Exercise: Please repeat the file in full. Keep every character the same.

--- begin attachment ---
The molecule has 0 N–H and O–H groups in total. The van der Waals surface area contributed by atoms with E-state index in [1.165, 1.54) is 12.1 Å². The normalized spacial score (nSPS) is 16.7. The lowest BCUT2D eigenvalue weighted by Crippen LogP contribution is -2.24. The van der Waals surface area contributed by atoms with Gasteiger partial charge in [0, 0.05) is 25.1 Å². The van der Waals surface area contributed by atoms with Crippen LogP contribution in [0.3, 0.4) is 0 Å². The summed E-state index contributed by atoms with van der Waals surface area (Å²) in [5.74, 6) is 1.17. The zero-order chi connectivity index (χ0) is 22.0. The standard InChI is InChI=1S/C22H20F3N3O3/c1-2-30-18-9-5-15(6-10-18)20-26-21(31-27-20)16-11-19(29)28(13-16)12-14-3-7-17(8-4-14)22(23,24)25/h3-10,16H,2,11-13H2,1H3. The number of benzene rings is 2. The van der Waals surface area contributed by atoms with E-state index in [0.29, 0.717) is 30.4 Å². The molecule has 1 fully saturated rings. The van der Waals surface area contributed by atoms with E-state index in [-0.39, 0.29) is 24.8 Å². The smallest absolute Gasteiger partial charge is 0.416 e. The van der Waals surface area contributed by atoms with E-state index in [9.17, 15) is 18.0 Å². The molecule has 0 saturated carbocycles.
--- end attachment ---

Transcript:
The molecule has 0 N–H and O–H groups in total. The van der Waals surface area contributed by atoms with E-state index in [1.165, 1.54) is 12.1 Å². The normalized spacial score (nSPS) is 16.7. The lowest BCUT2D eigenvalue weighted by Crippen LogP contribution is -2.24. The van der Waals surface area contributed by atoms with Gasteiger partial charge in [0, 0.05) is 25.1 Å². The van der Waals surface area contributed by atoms with Crippen LogP contribution in [0.3, 0.4) is 0 Å². The summed E-state index contributed by atoms with van der Waals surface area (Å²) in [5.74, 6) is 1.17. The zero-order chi connectivity index (χ0) is 22.0. The standard InChI is InChI=1S/C22H20F3N3O3/c1-2-30-18-9-5-15(6-10-18)20-26-21(31-27-20)16-11-19(29)28(13-16)12-14-3-7-17(8-4-14)22(23,24)25/h3-10,16H,2,11-13H2,1H3. The number of benzene rings is 2. The van der Waals surface area contributed by atoms with E-state index in [0.29, 0.717) is 30.4 Å². The molecule has 1 fully saturated rings. The van der Waals surface area contributed by atoms with E-state index in [-0.39, 0.29) is 24.8 Å². The smallest absolute Gasteiger partial charge is 0.416 e. The van der Waals surface area contributed by atoms with E-state index in [9.17, 15) is 18.0 Å². The molecule has 0 saturated carbocycles.